Finally, in many remote tribal areas, big shops won’t work. No one will travel 1,000 km to buy. So corner shops have to be there. Don’t expect them to be wiped out. They will have some competition in big cities, but will also have advantages, as they will buy cheap.
Also, the big retail chains can also use small shops as local agents of big stores. Think about these things. Otherwise, the discussion is oversimplified. I don’t think either party is thinking properly on the issue.
India’s economic growth today is being supported mainly by services, which do not create as many jobs as manufacturing. Growth in industry or manufacturing is on the decline. How do you see this?
Services is a huge sector. We think a major part of services comes from software, real estate, finance and so on. But all of this together will not even constitute one-third of the services sector. So, it depends on which service sector we are talking about. We haven’t seen much data about how the informal sector is linked to the formal sector. One kind of informal sector supplies to the formal sector. So, if the formal sector develops, the informal sector will also develop. Of course, we can’t generalise but some parts of the informal service sector are also expanding. For example, private tuition is an informal service that is growing fast. The religious tourism sector is also expanding. In some parts of the services sector, the only way to resolve the problem is to provide better social transfers, better electricity
There is a big debate on subsidies and whether the government should curtail them. How do you see that?
Our country grows by nine or 10 per cent, yet half of our population doesn’t share in this growth. It is unsustainable growth, which is not legitimate. But spending or throwing money at something is not enough; the real problem is that more than half of social spending is wasted or stolen. The government should spend more on health, education, vocational training, public sanitation and so on. Essentially, the government should redesign the spending structure first, and then reform it. It’s not just a fiscal issue, but a political issue.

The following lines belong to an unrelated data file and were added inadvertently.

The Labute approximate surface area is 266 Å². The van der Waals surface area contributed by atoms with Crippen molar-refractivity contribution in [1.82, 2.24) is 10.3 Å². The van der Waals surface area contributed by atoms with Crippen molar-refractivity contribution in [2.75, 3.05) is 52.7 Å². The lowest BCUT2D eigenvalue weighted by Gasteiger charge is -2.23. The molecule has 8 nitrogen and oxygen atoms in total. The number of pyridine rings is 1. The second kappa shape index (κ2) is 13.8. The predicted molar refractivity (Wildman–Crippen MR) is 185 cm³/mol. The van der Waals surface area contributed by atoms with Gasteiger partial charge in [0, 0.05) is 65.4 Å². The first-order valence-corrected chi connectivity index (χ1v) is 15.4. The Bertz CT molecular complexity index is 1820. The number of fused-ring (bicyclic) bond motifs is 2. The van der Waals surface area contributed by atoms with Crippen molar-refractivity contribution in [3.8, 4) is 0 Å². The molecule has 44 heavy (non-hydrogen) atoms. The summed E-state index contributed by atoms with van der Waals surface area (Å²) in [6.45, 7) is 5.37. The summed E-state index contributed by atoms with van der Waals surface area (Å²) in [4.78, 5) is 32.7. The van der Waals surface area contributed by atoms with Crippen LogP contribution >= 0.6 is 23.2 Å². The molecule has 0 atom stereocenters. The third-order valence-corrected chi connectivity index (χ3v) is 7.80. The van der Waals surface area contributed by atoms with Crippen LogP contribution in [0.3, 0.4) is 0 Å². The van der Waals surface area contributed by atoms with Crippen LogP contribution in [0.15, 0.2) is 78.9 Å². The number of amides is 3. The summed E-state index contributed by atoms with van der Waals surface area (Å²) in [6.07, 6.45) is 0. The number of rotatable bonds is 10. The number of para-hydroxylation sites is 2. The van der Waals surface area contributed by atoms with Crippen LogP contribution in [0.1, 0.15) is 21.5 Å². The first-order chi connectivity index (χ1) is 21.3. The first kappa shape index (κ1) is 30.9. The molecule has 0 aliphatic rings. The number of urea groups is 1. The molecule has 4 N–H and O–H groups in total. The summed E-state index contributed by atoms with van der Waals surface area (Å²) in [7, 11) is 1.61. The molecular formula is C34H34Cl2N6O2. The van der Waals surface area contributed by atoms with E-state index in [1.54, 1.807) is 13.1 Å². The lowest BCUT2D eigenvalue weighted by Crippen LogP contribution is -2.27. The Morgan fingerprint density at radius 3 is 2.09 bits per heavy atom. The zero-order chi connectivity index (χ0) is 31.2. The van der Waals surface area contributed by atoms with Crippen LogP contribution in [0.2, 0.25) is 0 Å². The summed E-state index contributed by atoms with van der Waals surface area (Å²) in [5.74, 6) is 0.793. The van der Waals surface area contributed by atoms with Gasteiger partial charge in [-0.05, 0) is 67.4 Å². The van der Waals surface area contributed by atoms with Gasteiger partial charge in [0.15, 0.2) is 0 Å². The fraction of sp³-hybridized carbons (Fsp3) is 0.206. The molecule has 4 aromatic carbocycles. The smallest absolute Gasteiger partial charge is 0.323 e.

There is a huge debate over the food security Bill in India. The Cabinet deferred the issue this week owing to differences over the subsidy burden. What do you think?
Coming to the food Bill, it is not just a question of fiscal consolidation. Yes, social sector spending is very high, but we need to think about how much subsidy goes to the relatively rich. Nearly two-thirds of the subsidy goes to the relatively rich, which is about nine per cent of GDP. If we are giving nine per cent to the relatively rich, we shouldn’t mind giving one or two per cent to the poor. Now, if the food security Bill is implemented, it will account for nearly one per cent of the budget. Nobody talks of the nine per cent that goes to the rich. What is needed is realignment as well as reallocation of resources.
And how do we do that?
For instance, if you take the diesel subsidy, much of it goes into expensive cars and a large part of the subsidy on kerosene is used in trucks, while more than half the utilisation of LPG cooking gas is by the middle and upper classes, not the poor. We have a subsidy on higher education, when most poor people drop out at primary and middle levels. So we need to reallocate subsidies. It doesn’t necessarily involve increasing total spending but needs realignment.